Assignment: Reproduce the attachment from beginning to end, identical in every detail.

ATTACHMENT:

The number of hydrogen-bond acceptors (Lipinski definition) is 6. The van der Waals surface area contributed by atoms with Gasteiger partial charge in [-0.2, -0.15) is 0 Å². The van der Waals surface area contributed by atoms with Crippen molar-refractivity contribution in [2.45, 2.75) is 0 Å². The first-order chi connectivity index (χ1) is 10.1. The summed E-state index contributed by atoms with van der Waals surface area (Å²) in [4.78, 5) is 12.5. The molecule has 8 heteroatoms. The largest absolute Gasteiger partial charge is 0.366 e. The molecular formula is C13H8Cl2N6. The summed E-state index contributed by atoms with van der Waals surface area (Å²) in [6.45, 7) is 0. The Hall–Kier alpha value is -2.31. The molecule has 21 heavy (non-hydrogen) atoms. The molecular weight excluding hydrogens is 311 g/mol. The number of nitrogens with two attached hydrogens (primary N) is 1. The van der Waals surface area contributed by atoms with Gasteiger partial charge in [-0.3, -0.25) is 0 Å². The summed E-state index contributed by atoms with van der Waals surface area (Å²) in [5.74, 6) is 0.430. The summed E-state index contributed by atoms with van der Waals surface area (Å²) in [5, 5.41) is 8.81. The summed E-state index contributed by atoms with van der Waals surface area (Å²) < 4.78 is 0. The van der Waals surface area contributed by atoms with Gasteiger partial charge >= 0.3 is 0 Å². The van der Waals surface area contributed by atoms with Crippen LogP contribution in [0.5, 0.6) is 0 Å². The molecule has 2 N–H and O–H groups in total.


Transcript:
The number of hydrogen-bond acceptors (Lipinski definition) is 6. The van der Waals surface area contributed by atoms with Gasteiger partial charge in [-0.2, -0.15) is 0 Å². The van der Waals surface area contributed by atoms with Crippen molar-refractivity contribution in [2.45, 2.75) is 0 Å². The first-order chi connectivity index (χ1) is 10.1. The summed E-state index contributed by atoms with van der Waals surface area (Å²) in [4.78, 5) is 12.5. The molecule has 8 heteroatoms. The largest absolute Gasteiger partial charge is 0.366 e. The molecular formula is C13H8Cl2N6. The summed E-state index contributed by atoms with van der Waals surface area (Å²) in [6.45, 7) is 0. The Hall–Kier alpha value is -2.31. The molecule has 21 heavy (non-hydrogen) atoms. The molecular weight excluding hydrogens is 311 g/mol. The number of nitrogens with two attached hydrogens (primary N) is 1. The van der Waals surface area contributed by atoms with Gasteiger partial charge in [-0.3, -0.25) is 0 Å². The summed E-state index contributed by atoms with van der Waals surface area (Å²) in [5.74, 6) is 0.430. The summed E-state index contributed by atoms with van der Waals surface area (Å²) in [5, 5.41) is 8.81. The summed E-state index contributed by atoms with van der Waals surface area (Å²) < 4.78 is 0. The van der Waals surface area contributed by atoms with Gasteiger partial charge >= 0.3 is 0 Å². The van der Waals surface area contributed by atoms with Crippen LogP contribution in [0.5, 0.6) is 0 Å². The molecule has 2 N–H and O–H groups in total.